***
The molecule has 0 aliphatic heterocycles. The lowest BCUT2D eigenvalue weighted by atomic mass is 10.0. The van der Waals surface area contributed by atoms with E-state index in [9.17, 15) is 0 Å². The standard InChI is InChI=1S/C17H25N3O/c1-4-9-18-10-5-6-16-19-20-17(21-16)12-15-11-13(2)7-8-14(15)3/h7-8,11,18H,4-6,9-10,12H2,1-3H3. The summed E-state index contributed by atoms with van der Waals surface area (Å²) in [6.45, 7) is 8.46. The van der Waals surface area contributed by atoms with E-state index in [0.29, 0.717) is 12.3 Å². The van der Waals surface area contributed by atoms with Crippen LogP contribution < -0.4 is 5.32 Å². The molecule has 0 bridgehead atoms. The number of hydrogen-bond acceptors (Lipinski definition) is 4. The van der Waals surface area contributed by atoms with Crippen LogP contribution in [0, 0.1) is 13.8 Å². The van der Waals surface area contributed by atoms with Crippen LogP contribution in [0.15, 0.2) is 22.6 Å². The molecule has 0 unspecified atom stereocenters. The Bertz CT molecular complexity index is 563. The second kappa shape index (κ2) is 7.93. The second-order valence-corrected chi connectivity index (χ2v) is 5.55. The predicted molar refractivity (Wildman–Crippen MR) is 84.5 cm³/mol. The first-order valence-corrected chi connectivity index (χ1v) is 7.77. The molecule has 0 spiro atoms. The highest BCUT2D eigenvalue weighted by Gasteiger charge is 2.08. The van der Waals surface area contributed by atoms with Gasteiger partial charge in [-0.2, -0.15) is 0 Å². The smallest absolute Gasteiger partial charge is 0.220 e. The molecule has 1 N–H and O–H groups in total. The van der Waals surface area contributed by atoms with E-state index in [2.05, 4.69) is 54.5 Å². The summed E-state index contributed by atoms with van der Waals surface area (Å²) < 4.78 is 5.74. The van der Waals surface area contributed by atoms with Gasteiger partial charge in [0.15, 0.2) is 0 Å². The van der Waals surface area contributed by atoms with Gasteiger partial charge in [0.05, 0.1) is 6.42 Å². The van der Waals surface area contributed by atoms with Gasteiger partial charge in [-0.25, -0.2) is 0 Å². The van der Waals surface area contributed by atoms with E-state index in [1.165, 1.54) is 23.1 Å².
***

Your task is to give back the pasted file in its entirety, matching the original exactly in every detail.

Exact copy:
The molecule has 0 aliphatic heterocycles. The lowest BCUT2D eigenvalue weighted by atomic mass is 10.0. The van der Waals surface area contributed by atoms with E-state index in [9.17, 15) is 0 Å². The standard InChI is InChI=1S/C17H25N3O/c1-4-9-18-10-5-6-16-19-20-17(21-16)12-15-11-13(2)7-8-14(15)3/h7-8,11,18H,4-6,9-10,12H2,1-3H3. The summed E-state index contributed by atoms with van der Waals surface area (Å²) in [6.45, 7) is 8.46. The van der Waals surface area contributed by atoms with E-state index in [0.29, 0.717) is 12.3 Å². The van der Waals surface area contributed by atoms with Crippen LogP contribution < -0.4 is 5.32 Å². The molecule has 0 bridgehead atoms. The number of hydrogen-bond acceptors (Lipinski definition) is 4. The van der Waals surface area contributed by atoms with Crippen LogP contribution in [0, 0.1) is 13.8 Å². The van der Waals surface area contributed by atoms with Crippen LogP contribution in [0.15, 0.2) is 22.6 Å². The molecule has 0 unspecified atom stereocenters. The Bertz CT molecular complexity index is 563. The second kappa shape index (κ2) is 7.93. The second-order valence-corrected chi connectivity index (χ2v) is 5.55. The predicted molar refractivity (Wildman–Crippen MR) is 84.5 cm³/mol. The first-order valence-corrected chi connectivity index (χ1v) is 7.77. The molecule has 0 spiro atoms. The highest BCUT2D eigenvalue weighted by Gasteiger charge is 2.08. The van der Waals surface area contributed by atoms with Gasteiger partial charge in [-0.2, -0.15) is 0 Å². The smallest absolute Gasteiger partial charge is 0.220 e. The molecule has 1 N–H and O–H groups in total. The van der Waals surface area contributed by atoms with E-state index in [2.05, 4.69) is 54.5 Å². The summed E-state index contributed by atoms with van der Waals surface area (Å²) < 4.78 is 5.74. The van der Waals surface area contributed by atoms with Gasteiger partial charge in [0.15, 0.2) is 0 Å². The van der Waals surface area contributed by atoms with Gasteiger partial charge in [0.05, 0.1) is 6.42 Å². The van der Waals surface area contributed by atoms with Gasteiger partial charge in [-0.25, -0.2) is 0 Å². The van der Waals surface area contributed by atoms with E-state index in [1.165, 1.54) is 23.1 Å².